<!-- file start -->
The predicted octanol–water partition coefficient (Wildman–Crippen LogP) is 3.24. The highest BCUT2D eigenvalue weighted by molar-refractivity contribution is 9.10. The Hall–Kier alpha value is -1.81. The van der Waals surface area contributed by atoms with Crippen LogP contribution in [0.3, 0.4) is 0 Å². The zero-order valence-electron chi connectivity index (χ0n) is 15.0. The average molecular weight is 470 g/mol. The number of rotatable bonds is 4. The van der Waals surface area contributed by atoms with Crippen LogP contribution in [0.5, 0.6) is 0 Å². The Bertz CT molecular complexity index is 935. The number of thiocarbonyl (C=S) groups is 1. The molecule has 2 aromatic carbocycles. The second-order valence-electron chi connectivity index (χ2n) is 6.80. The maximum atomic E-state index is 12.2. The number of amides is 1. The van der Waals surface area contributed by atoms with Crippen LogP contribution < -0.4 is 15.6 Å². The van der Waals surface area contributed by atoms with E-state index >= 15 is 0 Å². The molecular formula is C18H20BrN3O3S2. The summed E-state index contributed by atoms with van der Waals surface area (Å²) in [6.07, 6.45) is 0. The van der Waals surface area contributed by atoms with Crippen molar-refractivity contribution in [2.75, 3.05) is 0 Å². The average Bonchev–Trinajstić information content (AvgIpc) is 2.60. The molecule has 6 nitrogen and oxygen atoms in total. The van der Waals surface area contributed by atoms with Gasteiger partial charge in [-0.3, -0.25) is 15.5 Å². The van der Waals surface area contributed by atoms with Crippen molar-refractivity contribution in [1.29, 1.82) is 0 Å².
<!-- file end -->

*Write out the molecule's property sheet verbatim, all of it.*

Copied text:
The predicted octanol–water partition coefficient (Wildman–Crippen LogP) is 3.24. The highest BCUT2D eigenvalue weighted by molar-refractivity contribution is 9.10. The Hall–Kier alpha value is -1.81. The van der Waals surface area contributed by atoms with Crippen LogP contribution in [0.3, 0.4) is 0 Å². The zero-order valence-electron chi connectivity index (χ0n) is 15.0. The average molecular weight is 470 g/mol. The number of rotatable bonds is 4. The van der Waals surface area contributed by atoms with Crippen LogP contribution in [0.5, 0.6) is 0 Å². The Bertz CT molecular complexity index is 935. The number of thiocarbonyl (C=S) groups is 1. The molecule has 2 aromatic carbocycles. The second-order valence-electron chi connectivity index (χ2n) is 6.80. The maximum atomic E-state index is 12.2. The number of amides is 1. The van der Waals surface area contributed by atoms with Crippen LogP contribution < -0.4 is 15.6 Å². The van der Waals surface area contributed by atoms with E-state index >= 15 is 0 Å². The molecular formula is C18H20BrN3O3S2. The summed E-state index contributed by atoms with van der Waals surface area (Å²) in [6.07, 6.45) is 0. The van der Waals surface area contributed by atoms with Crippen molar-refractivity contribution in [2.75, 3.05) is 0 Å². The average Bonchev–Trinajstić information content (AvgIpc) is 2.60. The molecule has 6 nitrogen and oxygen atoms in total. The van der Waals surface area contributed by atoms with Gasteiger partial charge in [-0.3, -0.25) is 15.5 Å². The van der Waals surface area contributed by atoms with Crippen molar-refractivity contribution in [1.29, 1.82) is 0 Å².